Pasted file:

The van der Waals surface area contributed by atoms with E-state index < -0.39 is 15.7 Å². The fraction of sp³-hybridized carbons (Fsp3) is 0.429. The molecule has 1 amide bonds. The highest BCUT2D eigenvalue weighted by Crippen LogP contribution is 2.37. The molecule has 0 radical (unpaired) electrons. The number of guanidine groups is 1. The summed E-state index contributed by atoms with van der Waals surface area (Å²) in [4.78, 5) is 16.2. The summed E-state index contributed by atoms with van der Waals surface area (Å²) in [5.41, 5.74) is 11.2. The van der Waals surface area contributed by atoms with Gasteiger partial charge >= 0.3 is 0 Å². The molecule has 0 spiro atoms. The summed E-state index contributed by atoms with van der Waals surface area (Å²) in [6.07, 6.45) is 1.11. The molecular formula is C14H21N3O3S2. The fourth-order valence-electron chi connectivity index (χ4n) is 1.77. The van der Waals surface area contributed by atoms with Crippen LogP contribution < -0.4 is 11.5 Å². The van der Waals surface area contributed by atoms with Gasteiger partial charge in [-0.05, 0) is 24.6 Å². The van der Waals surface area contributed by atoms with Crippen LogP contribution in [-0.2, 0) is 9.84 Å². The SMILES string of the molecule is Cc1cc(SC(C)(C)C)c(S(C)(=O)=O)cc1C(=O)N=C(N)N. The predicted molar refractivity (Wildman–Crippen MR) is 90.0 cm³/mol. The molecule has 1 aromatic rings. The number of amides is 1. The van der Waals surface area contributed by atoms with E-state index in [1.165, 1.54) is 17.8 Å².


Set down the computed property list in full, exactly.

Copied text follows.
The van der Waals surface area contributed by atoms with E-state index < -0.39 is 15.7 Å². The fraction of sp³-hybridized carbons (Fsp3) is 0.429. The molecule has 1 amide bonds. The highest BCUT2D eigenvalue weighted by Crippen LogP contribution is 2.37. The molecule has 0 radical (unpaired) electrons. The number of guanidine groups is 1. The summed E-state index contributed by atoms with van der Waals surface area (Å²) in [4.78, 5) is 16.2. The summed E-state index contributed by atoms with van der Waals surface area (Å²) in [5.41, 5.74) is 11.2. The van der Waals surface area contributed by atoms with Gasteiger partial charge >= 0.3 is 0 Å². The molecule has 0 spiro atoms. The summed E-state index contributed by atoms with van der Waals surface area (Å²) in [6.07, 6.45) is 1.11. The molecular formula is C14H21N3O3S2. The fourth-order valence-electron chi connectivity index (χ4n) is 1.77. The van der Waals surface area contributed by atoms with Crippen LogP contribution < -0.4 is 11.5 Å². The van der Waals surface area contributed by atoms with Gasteiger partial charge in [-0.05, 0) is 24.6 Å². The van der Waals surface area contributed by atoms with Crippen LogP contribution in [-0.2, 0) is 9.84 Å². The SMILES string of the molecule is Cc1cc(SC(C)(C)C)c(S(C)(=O)=O)cc1C(=O)N=C(N)N. The predicted molar refractivity (Wildman–Crippen MR) is 90.0 cm³/mol. The molecule has 1 aromatic rings. The number of amides is 1. The van der Waals surface area contributed by atoms with E-state index in [1.165, 1.54) is 17.8 Å².